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World Hepatitis Day 2022: Know The 10 Most Important Facts About Hepatitis

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By Apollo 24|7, Published on- 26 July 2022, Updated on - 09 November 2022

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Statistics reveal more than 300 million people are currently living with hepatitis across the globe. You will be amazed to know Amitabh Bachchan, the famous Bollywood star, also contracted the Hepatitis B virus while undergoing treatment after trauma in 1982. But what is hepatitis? Hepatitis refers to the inflammation of the liver either due to viruses or other causes. Every year 28 July is observed as World Hepatitis Day to highlight the need to create awareness against the deadly disease and to provide hepatitis care to the primary health facilities and communities. The article below explains the 10 most important facts about hepatitis in detail. 

10 facts you should know about hepatitis

1. What are the types of hepatitis?

The most common types of hepatitis that affect humans are A, B, C, D, E, autoimmune, and alcoholic hepatitis. Depending on the type, hepatitis infection can range from a mild disease that may last a few weeks, to a severe and life-long infection. 

2. Which is the deadliest type of hepatitis? and why?

Out of all the strains, hepatitis C is the deadliest of all. Chronic hepatitis C infection can result in long-term, serious health issues such as liver damage, liver failure, cirrhosis (scarring in the liver), liver cancer, and even death.

3. What causes hepatitis?

While hepatitis can occur due to alcohol abuse, exposure to toxins, certain medicines, or some medical conditions, it is often caused by a virus. Hepatitis A and E are caused by consuming virus-contaminated food and water. However, hepatitis B, C, and D are transmitted through contact with the body fluids, such as blood or semen, of the infected person. Transmission of the virus through saliva is highly unlikely. 

4. What are the symptoms of hepatitis?

In most cases, people do not exhibit any symptoms until the liver gets damaged or stops working. However, some of the common signs of hepatitis are:

  • Persistent high-grade fever
  • Pain in the muscles and joints
  • Pain in abdomen
  • Feeling of being sick
  • Fatigue
  • Loss of appetite
  • Nausea and vomiting
  • Diarrhoea
  • Itching of skin
  • Yellow-coloured eyes and skin (seen in jaundice) 
  • Dark yellow-coloured urine
  • Grey-coloured faeces

More severe symptoms may include swelling in the legs, blood in vomit and stool, and a state of confusion. 


5. Is there any vaccination for hepatitis? 

As of now, vaccination is available for only hepatitis A and hepatitis B. The hepatitis A and B vaccine is recommended for everyone including infants, adults, older people, and those at risk factors for infection.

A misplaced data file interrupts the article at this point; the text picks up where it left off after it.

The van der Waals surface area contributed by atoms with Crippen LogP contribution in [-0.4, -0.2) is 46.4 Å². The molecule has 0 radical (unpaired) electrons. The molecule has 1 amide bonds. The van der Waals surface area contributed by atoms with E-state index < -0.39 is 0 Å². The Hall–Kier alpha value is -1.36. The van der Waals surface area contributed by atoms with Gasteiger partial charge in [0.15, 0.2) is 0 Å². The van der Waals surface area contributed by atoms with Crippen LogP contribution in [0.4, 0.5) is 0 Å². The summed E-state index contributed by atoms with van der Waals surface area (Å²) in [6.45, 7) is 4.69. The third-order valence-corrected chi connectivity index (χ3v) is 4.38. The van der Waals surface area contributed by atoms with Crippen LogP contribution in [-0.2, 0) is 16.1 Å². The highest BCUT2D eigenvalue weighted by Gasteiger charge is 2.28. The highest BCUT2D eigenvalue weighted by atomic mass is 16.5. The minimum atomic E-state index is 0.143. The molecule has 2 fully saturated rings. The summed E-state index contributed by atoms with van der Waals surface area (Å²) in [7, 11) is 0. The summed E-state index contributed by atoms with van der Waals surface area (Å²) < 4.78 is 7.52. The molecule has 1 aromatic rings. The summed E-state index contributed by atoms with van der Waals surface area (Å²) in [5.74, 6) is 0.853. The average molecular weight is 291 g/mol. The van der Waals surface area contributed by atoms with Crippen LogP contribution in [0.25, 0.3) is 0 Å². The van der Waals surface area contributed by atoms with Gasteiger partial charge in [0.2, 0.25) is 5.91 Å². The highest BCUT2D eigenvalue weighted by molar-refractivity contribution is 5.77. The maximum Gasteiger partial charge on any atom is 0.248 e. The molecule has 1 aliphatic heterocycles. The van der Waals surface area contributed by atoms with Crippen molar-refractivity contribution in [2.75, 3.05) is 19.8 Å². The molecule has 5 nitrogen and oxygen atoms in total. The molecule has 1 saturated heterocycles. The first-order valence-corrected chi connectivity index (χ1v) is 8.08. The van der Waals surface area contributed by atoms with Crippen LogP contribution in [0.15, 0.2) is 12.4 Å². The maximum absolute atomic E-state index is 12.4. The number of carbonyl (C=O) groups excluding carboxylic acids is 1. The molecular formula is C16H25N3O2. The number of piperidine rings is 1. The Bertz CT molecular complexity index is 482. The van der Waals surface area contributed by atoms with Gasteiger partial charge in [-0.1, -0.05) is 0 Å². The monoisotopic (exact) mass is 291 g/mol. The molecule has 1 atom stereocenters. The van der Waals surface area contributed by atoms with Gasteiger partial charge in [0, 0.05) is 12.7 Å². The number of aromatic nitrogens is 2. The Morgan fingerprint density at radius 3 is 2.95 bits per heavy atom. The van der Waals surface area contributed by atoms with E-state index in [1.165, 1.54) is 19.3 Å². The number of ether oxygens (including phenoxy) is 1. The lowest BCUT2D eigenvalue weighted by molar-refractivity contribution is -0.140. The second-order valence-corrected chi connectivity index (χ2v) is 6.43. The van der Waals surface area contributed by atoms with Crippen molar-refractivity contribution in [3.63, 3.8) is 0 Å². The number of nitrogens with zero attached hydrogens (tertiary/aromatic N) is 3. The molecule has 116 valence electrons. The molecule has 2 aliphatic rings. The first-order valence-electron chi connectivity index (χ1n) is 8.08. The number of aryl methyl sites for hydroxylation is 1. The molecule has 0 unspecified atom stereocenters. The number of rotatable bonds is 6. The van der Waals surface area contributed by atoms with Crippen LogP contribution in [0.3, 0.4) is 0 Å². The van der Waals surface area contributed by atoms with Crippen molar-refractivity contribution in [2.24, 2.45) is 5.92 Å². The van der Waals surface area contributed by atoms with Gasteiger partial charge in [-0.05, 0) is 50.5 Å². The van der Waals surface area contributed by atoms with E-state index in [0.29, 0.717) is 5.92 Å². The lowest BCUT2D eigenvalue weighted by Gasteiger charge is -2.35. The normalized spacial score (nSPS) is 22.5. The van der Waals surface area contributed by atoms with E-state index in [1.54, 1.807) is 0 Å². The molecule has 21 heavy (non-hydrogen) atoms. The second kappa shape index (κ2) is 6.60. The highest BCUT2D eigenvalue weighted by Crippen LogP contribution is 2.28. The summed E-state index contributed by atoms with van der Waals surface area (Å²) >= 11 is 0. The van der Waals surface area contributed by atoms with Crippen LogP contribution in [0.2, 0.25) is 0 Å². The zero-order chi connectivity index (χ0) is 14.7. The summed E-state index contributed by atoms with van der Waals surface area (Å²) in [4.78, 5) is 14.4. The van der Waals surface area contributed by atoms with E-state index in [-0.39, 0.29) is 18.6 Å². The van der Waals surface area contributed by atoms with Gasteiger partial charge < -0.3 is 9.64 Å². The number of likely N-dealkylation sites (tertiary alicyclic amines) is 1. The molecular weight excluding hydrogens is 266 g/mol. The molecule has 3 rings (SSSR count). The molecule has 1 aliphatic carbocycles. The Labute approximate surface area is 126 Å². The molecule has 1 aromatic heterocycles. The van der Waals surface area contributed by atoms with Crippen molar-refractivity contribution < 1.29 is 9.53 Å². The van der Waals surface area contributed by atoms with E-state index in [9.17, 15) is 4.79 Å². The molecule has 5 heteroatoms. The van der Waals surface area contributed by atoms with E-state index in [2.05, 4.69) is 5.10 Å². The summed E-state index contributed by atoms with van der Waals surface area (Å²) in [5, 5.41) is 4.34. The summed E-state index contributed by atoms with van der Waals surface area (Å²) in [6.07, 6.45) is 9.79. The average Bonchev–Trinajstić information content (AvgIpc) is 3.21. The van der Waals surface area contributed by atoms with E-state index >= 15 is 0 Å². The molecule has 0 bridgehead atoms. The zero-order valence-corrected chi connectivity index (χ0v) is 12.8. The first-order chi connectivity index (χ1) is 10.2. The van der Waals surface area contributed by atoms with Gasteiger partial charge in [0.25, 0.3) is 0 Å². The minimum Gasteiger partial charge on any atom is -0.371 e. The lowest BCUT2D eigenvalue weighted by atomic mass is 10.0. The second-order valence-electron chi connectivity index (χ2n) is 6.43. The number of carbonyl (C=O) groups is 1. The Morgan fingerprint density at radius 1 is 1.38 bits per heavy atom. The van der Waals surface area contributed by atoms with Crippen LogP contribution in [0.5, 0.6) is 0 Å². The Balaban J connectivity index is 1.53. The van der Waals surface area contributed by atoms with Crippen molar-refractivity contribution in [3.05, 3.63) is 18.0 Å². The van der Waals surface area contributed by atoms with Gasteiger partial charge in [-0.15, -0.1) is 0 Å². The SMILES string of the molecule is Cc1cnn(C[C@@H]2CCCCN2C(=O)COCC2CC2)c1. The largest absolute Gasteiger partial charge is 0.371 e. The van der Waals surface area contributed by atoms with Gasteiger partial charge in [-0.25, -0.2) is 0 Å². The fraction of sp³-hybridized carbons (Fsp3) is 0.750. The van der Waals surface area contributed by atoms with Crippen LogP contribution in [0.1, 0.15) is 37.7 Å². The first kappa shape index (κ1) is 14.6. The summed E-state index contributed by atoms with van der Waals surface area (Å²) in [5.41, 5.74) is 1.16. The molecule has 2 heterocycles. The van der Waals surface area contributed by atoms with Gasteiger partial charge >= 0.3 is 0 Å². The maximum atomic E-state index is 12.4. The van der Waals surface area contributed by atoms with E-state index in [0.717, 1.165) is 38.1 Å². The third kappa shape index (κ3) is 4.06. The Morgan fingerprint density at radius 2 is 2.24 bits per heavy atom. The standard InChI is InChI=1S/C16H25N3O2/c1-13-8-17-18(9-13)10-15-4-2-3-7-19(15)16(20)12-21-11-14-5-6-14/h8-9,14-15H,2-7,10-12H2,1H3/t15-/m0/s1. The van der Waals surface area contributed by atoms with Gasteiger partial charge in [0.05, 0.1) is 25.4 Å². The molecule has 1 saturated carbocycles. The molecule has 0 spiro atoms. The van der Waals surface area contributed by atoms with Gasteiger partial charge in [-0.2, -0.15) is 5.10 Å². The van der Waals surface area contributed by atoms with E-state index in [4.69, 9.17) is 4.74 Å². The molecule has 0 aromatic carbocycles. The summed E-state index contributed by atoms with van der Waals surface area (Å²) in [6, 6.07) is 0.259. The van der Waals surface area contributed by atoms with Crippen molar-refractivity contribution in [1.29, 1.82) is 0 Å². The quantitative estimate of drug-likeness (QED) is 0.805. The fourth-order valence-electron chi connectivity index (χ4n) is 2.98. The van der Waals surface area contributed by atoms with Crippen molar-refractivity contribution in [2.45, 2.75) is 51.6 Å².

6. Who is at increased risk for hepatitis?

People who could be at increased risk for hepatitis are: 

  • Healthcare professionals including doctors, nurses, and lab technicians
  • Those with a compromised immune system
  • Those travelling to hepatitis-affected areas
  • Those who require blood transfusion or regularly donate blood
  • Those with HIV infection
  • Children born to hepatitis-infected mothers

7. Are all types of hepatitis infectious?

Out of all the types, two strains of hepatitis; alcohol and autoimmune; are non-infectious, which means that they cannot be spread from one person to the other. While alcoholic hepatitis occurs in people who drink excessive amounts of alcohol for many years, autoimmune hepatitis occurs when the immune cells of the body start attacking the liver, till it gets completely damaged and stops working.

8. How is hepatitis tested? 

Viral hepatitis, such as hepatitis A, B, and C, are usually diagnosed with the help of physical examinations and blood exams. Blood tests that may help diagnose hepatitis include Prothrombin time, antibody, antigen, Alanine Transaminase (ALT), Aspartate aminotransferase (AST), Alkaline phosphatase (ALP), Serum Albumin, and bilirubin test. In some cases, other tests such as ultrasound, CAT scan, and a liver biopsy are also performed to confirm the diagnosis. 

9. Are people with hepatitis at risk for cancer?

Statistics reveal people suffering from hepatitis B are at increased risk of developing liver cancer. While it may not exhibit any symptoms, regular screening or an ultrasound every 6 months can help detect any cancerous change at an early stage. 

10. How to prevent hepatitis?

Apart from getting vaccinated for hepatitis A and B, measures that may help reduce the risk of hepatitis include: 

  • Avoiding the consumption of unfiltered water
  • Using protective barriers such as condoms and dental dams while having sex
  • Avoiding the intake of raw foods 
  • Avoiding sharing toothbrushes, razors, intimate products, or any hygiene-related products with others
  • Taking precautions while getting a tattoo or piercing done
  • Avoiding sharing or reusing needles


If diagnosed early, most strains of hepatitis can be treated efficiently, thereby relieving the symptoms and improving the quality of life. For more information,

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